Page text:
Source: Edem Mensah-Tsotorme, Victoria asiedu- Ofei
Disability they say is not inability; it is against this backdrop that 52-year-old blind man has defied all odds to sell coconut to fend for his family.
But, Samuel Kwesi Nyedu will not throw his hands in despair.
Nyedu, a 52-year-old blind coconut seller manages to climb and pluck coconut from trees to sell.
According to him, he always trusted in God to see him through, and that has worked perfectly for him.
Speaking to The Spectator, Mr. Nyedu, who lives in Akropong-Akuapem revealed that in his 15 years of climbing and selling coconut, it is only once that he fell from a coconut tree.
According to him, he was descending from the tree and mistakenly stepped on a weak branch which made him fall.
He further revealed that his desire to climb the tree started when a friend he used to pay to climb the tree for him continuously disappointed him. For Nyedu said the attitude of his friend was affecting his business negatively, so he decided to climb it himself.
“All I need is the owner of the coconut to direct me to the tree” he revealed.
Sharing his story with the paper, Nyedu said her mother suspected something had been poured into his eyes, three days after his birth and his parents sent him to the Korle-Bu Teaching Hospital but there was no change in his condition.
This challenging situation compelled him to stop schooling as he lost his sight completely
For Nyedu, all hope was not lost, because he believed that he could make a living regardless of his situation.
He decided to do something for himself, by securing a place at the Akropong School for The Blind to sell confectionaries and others.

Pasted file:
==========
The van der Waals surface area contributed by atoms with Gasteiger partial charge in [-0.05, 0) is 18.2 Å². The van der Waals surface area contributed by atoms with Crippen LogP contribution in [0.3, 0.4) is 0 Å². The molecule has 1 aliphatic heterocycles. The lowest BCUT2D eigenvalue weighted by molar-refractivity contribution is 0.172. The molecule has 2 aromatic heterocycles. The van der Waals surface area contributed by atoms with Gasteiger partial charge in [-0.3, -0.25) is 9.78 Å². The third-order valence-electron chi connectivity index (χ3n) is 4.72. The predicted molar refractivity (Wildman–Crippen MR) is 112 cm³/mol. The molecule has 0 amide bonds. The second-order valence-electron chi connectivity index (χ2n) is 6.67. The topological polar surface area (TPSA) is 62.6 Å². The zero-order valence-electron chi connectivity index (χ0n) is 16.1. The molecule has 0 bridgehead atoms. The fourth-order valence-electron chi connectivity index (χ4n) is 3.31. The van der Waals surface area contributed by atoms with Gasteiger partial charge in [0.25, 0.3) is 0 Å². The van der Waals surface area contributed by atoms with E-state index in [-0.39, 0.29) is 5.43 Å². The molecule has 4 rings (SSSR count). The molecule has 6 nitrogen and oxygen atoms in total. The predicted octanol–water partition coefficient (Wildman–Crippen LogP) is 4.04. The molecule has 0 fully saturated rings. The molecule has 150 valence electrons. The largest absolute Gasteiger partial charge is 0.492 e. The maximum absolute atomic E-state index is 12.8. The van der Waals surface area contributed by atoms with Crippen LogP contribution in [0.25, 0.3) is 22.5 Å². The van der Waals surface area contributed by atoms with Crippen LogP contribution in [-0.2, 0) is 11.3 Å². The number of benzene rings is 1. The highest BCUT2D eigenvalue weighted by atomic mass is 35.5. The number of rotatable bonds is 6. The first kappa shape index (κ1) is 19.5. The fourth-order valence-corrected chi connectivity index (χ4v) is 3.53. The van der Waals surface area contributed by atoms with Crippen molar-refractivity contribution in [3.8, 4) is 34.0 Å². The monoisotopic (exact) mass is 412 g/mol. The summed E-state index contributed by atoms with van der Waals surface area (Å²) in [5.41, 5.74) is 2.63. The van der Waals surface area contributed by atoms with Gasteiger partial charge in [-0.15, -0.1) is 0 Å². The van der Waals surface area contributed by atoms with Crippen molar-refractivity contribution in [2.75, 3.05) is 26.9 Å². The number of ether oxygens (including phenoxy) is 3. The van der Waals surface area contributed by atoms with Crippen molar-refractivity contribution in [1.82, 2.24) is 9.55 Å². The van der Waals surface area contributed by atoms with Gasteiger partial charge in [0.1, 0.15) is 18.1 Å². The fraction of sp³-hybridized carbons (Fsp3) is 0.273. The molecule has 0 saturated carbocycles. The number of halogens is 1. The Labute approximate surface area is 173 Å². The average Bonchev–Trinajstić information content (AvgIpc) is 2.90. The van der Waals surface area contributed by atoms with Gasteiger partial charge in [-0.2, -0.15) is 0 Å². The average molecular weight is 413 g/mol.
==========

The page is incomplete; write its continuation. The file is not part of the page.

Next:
Unfortunately for him, the headmaster of the school stopped him from selling at the school.
It was at that point that his wife, Akosua Januah, started the coconut business and later left it for Nyedu to pursue another business.
Nyedu took up the challenge and for the past 15 years, he has been selling coconut to cater for himself and the family.
Throwing more light on the business, Nyedu said he sells a coconut for GH¢2, and on a good day “I sell about GH¢100”.
Nyedu is married with five children- two girls and three boys.
“My wife sells fried yam by my side, and we have been married for 17 years,” he revealed.
Nyedu, said he would venture into poultry and corn milling business alongside the coconut trade.
His advised other disabled not to throw their hands in despair, but look for something lucrative they can do for a living, instead of resorting to begging for alms.
N.B: The Spectator team presented him with a brand new wheelbarrow to replace the rickety one, and a bag of rice for the family.